|Previous Section||Index||Home Page|
The arguments against PR always come down to its not working in Israel or Italy and its helping extremists and damaging the constituency link, and a Conservative argument, which goes back to Mrs. Thatcher, is that consensus politics is a bad thing. None of those arguments
works; for every Israel, there is a Germany, and for every Italy, there is a Scandinavia. There are many examples of successful, stable countries that use proportional systems. In any case, for Israel-a country that has been threatened existentially every moment since to came into existence-to have survived using PR is an example of PR's success not its failure.
We have discussed the point that extremists get in at local level even with first past the post. As the percentage needed by the winning candidate drops, the chance of that happening increases. Moreover, if people feel excluded from a political system and unrepresented in Parliament, it breeds extremism. People have this the wrong way round: the failure to recognise the unrepresentative nature of this place breeds further extremism, and we must do something about it.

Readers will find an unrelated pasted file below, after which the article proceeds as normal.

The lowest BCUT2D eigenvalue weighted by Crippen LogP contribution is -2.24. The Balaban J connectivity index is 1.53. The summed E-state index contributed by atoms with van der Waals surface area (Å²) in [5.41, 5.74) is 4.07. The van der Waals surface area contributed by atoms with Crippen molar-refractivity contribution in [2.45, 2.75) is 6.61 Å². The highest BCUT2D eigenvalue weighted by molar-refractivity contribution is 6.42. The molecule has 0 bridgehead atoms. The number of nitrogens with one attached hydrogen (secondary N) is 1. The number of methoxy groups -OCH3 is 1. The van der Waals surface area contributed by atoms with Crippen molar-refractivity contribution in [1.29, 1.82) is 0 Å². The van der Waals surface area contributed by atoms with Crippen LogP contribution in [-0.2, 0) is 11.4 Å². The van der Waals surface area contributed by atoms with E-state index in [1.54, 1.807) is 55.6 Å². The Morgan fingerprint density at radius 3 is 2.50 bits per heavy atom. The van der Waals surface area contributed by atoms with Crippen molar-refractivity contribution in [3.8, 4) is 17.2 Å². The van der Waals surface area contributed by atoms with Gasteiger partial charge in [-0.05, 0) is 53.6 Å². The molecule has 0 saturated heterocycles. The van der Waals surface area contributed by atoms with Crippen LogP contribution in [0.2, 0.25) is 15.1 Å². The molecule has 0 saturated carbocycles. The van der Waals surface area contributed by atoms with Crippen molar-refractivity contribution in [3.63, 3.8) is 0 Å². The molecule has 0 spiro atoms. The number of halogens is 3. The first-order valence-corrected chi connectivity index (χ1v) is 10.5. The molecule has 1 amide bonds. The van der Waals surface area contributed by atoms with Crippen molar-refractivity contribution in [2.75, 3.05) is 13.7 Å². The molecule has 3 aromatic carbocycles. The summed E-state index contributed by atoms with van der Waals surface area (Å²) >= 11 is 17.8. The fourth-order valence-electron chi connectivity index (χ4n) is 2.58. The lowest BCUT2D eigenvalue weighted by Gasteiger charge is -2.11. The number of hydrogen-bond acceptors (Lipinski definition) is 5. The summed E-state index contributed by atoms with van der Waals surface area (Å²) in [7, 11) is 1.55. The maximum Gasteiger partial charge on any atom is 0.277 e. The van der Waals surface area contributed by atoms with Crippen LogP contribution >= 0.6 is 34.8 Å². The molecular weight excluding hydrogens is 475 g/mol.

All the alternative systems put forward maintain the constituency link in some way or another, apart from the extraordinary system used in European parliamentary elections, which is the worst of all systems, as the hon. Member for Great Grimsby said. In the additional member system, half the seats are constituency seats. In STV, the constituencies are large, but because of the way that the system works, individual Members have to compete with one another in their constituencies to do their work better. If there is one disadvantage of STV, it is that it would make Members concentrate so much on their constituencies that the kind of ministerial candidates that the hon. Member for Great Grimsby mentioned might be put off. That is why national politicians in Ireland now and then suggest that STV should be abandoned. The people would not allow that to happen; they are convinced that STV is the best system for them, which is why it has won in all the referendums in Ireland on the electoral system.